Bronte Country, West Yorkshire and East Lancashire Pennines
A windswept land of heather and wild moors, it is hardly surprising that this region became the inspiration for the classic works of the Bronte sisters, Charlotte, Emily and Anne. Geographically, Bronte Country consists of the Pennine hills of West Yorkshire, as well as Kirklees and Calderdale. Unlike the pastoral limestone valleys of the Yorkshire Dales which begin further to the north, the geology in Bronte Country is predominantly of Millstone Grit, a dark sandstone which lends the crags and scenery here an air of bleakness and desolation. Small wonder then, that this landscape fuelled the imagination of the Bronte sisters in writing their classic novels – including “Wuthering Heights” (which was reputedly inspired by the isolated moorland farmstead of Top Withens) and “Jane Eyre”.
Jamaica Inn- Daphne du Maurier
A foreboding building which inspired Du Maurier’s novel of the same name about smuggling and skulduggery. Look around the Daphne du Maurier memorial room which includes her writing desk, enjoy a traditional pub lunch and stay in the atmospheric bedrooms.
Gone With The Wind- Margaret Mitchell
US specialist, Bon Voyage, is highlighting a choice of fly-drive holidays in Georgia where ‘Gone With The Wind’ was set. Itineraries include ‘The Back Roads of Georgia’ which begins in Atlanta where the author Margaret Mitchell was born. It is a leisurely 13-night fly-drive holiday where visitors will discover scenic back-roads lined with peach trees, magnificent antebellum homes, glorious Atlantic sea islands and majestic mountains, along with historic Savannah, the jewel in Georgia’s crown.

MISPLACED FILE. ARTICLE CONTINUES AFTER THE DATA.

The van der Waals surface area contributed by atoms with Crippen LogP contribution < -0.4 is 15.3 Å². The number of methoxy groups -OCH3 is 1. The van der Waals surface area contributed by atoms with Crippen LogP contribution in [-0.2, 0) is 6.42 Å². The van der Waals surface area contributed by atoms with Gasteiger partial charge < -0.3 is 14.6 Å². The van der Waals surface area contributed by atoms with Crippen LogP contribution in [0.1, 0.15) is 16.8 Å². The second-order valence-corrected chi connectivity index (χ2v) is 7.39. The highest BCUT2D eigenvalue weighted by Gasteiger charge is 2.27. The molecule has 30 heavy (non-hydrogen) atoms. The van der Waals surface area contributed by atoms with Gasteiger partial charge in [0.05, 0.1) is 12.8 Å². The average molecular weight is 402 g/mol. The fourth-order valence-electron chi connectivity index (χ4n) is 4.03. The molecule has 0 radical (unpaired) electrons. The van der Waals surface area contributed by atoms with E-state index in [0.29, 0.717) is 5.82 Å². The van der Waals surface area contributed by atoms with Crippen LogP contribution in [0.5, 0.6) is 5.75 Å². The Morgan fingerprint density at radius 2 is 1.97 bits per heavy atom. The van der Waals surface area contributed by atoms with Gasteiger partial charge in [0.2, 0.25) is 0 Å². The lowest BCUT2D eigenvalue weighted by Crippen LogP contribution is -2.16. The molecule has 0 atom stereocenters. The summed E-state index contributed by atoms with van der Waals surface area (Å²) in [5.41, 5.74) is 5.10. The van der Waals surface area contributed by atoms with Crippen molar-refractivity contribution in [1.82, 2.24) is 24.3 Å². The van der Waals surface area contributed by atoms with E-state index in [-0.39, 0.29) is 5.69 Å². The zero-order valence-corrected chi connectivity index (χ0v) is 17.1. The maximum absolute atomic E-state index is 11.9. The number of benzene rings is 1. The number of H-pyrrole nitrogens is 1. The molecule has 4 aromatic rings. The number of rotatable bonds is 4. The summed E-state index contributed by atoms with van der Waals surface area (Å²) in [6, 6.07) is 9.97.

Prices start from £1725 pp
Frenchman’s Creek- Daphne du Maurier
Trelowarren Manor on Cornwall’s Helford River was Daphne du Maurier’s inspiration for Navron House in her best-loved romantic swashbuckler and the “Creek” of the title is at the bottom of the garden. Du Maurier was a regular visitor and great friend of Lady Vyvyan – liking the old house in its landscape to “a jewel in the palm of your hand”. You can go armed with the novel to stay in one of the ancient 1000 acre Trelowarren Estate’s beautiful luxury self-catering cottages – and wander down to oak-lined creek itself – the scene of passionate trysts between Lady Dona St Columb and her pirate lover Jean-Benoit Aubery! The present generation of Vyvyans, Ferrers and Victoria – are experts on the history of Trelowarren and the du Maurier connection and regularly hold talks on Trelowarren’s history and surroundings. While you’re at Trelowarren you can also head off on any number of wonderful coastal and moorland walks and enjoy some of the best beaches in the world. You also have free use of the eco-estate’s big outdoor, heated ozone pool, tennis court and gym – and there’s the Walled Garden Organic Spa and the fantastic New Yard Restaurant all on site.
You can also take a great kayaking or river trip with the team at Koru right into Frenchman’s Creek where you can see kingfishers, egrets and all manner or wildlife.